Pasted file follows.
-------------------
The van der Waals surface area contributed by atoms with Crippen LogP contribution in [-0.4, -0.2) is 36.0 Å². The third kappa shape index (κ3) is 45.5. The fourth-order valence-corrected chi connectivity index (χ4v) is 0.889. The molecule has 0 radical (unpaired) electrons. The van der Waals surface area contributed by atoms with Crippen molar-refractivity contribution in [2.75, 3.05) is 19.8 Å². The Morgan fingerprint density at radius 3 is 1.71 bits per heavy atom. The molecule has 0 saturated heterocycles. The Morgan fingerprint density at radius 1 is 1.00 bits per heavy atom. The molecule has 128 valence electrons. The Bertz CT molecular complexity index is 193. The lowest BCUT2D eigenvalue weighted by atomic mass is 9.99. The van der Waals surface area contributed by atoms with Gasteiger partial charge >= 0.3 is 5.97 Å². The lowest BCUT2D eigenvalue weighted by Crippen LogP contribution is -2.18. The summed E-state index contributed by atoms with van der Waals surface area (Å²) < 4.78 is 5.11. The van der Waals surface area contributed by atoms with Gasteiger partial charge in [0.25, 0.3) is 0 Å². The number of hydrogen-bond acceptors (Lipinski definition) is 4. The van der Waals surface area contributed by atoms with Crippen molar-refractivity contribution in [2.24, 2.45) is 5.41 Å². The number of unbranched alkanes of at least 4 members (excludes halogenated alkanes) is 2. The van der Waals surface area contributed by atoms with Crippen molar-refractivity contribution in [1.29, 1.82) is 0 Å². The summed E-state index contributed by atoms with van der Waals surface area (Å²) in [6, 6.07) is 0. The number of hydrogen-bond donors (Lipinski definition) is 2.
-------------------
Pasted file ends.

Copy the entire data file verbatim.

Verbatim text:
The van der Waals surface area contributed by atoms with Crippen LogP contribution in [-0.4, -0.2) is 36.0 Å². The third kappa shape index (κ3) is 45.5. The fourth-order valence-corrected chi connectivity index (χ4v) is 0.889. The molecule has 0 radical (unpaired) electrons. The van der Waals surface area contributed by atoms with Crippen molar-refractivity contribution in [2.75, 3.05) is 19.8 Å². The Morgan fingerprint density at radius 3 is 1.71 bits per heavy atom. The molecule has 0 saturated heterocycles. The Morgan fingerprint density at radius 1 is 1.00 bits per heavy atom. The molecule has 128 valence electrons. The Bertz CT molecular complexity index is 193. The lowest BCUT2D eigenvalue weighted by atomic mass is 9.99. The van der Waals surface area contributed by atoms with Gasteiger partial charge >= 0.3 is 5.97 Å². The lowest BCUT2D eigenvalue weighted by Crippen LogP contribution is -2.18. The summed E-state index contributed by atoms with van der Waals surface area (Å²) < 4.78 is 5.11. The van der Waals surface area contributed by atoms with Gasteiger partial charge in [0.25, 0.3) is 0 Å². The number of hydrogen-bond acceptors (Lipinski definition) is 4. The van der Waals surface area contributed by atoms with Crippen molar-refractivity contribution in [2.24, 2.45) is 5.41 Å². The number of unbranched alkanes of at least 4 members (excludes halogenated alkanes) is 2. The van der Waals surface area contributed by atoms with Crippen molar-refractivity contribution in [1.29, 1.82) is 0 Å². The summed E-state index contributed by atoms with van der Waals surface area (Å²) in [6, 6.07) is 0. The number of hydrogen-bond donors (Lipinski definition) is 2.